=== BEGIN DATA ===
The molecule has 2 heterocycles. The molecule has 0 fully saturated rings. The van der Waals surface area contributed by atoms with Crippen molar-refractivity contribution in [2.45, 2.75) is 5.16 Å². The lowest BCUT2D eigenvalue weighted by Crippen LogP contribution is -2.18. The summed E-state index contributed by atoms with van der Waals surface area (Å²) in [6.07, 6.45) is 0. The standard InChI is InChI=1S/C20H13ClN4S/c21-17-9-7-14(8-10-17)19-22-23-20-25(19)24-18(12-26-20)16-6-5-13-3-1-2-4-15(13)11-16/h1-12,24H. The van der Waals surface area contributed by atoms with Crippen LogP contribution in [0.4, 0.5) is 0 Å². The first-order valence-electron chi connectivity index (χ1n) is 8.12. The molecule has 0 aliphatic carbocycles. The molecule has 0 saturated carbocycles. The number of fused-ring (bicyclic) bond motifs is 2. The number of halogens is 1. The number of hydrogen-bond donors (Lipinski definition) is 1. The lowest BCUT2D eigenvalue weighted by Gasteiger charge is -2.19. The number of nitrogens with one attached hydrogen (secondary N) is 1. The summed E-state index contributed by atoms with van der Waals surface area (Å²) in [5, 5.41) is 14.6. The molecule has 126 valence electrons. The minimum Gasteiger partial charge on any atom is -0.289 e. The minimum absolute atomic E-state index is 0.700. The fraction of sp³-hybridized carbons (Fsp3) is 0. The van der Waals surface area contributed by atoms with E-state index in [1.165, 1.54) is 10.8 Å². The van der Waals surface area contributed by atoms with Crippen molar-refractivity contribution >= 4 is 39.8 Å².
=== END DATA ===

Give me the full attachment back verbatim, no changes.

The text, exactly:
The molecule has 2 heterocycles. The molecule has 0 fully saturated rings. The van der Waals surface area contributed by atoms with Crippen molar-refractivity contribution in [2.45, 2.75) is 5.16 Å². The lowest BCUT2D eigenvalue weighted by Crippen LogP contribution is -2.18. The summed E-state index contributed by atoms with van der Waals surface area (Å²) in [6.07, 6.45) is 0. The standard InChI is InChI=1S/C20H13ClN4S/c21-17-9-7-14(8-10-17)19-22-23-20-25(19)24-18(12-26-20)16-6-5-13-3-1-2-4-15(13)11-16/h1-12,24H. The van der Waals surface area contributed by atoms with Crippen LogP contribution in [0.4, 0.5) is 0 Å². The first-order valence-electron chi connectivity index (χ1n) is 8.12. The molecule has 0 aliphatic carbocycles. The molecule has 0 saturated carbocycles. The number of fused-ring (bicyclic) bond motifs is 2. The number of halogens is 1. The number of hydrogen-bond donors (Lipinski definition) is 1. The lowest BCUT2D eigenvalue weighted by Gasteiger charge is -2.19. The number of nitrogens with one attached hydrogen (secondary N) is 1. The summed E-state index contributed by atoms with van der Waals surface area (Å²) in [5, 5.41) is 14.6. The molecule has 126 valence electrons. The minimum Gasteiger partial charge on any atom is -0.289 e. The minimum absolute atomic E-state index is 0.700. The fraction of sp³-hybridized carbons (Fsp3) is 0. The van der Waals surface area contributed by atoms with E-state index in [1.165, 1.54) is 10.8 Å². The van der Waals surface area contributed by atoms with Crippen molar-refractivity contribution >= 4 is 39.8 Å².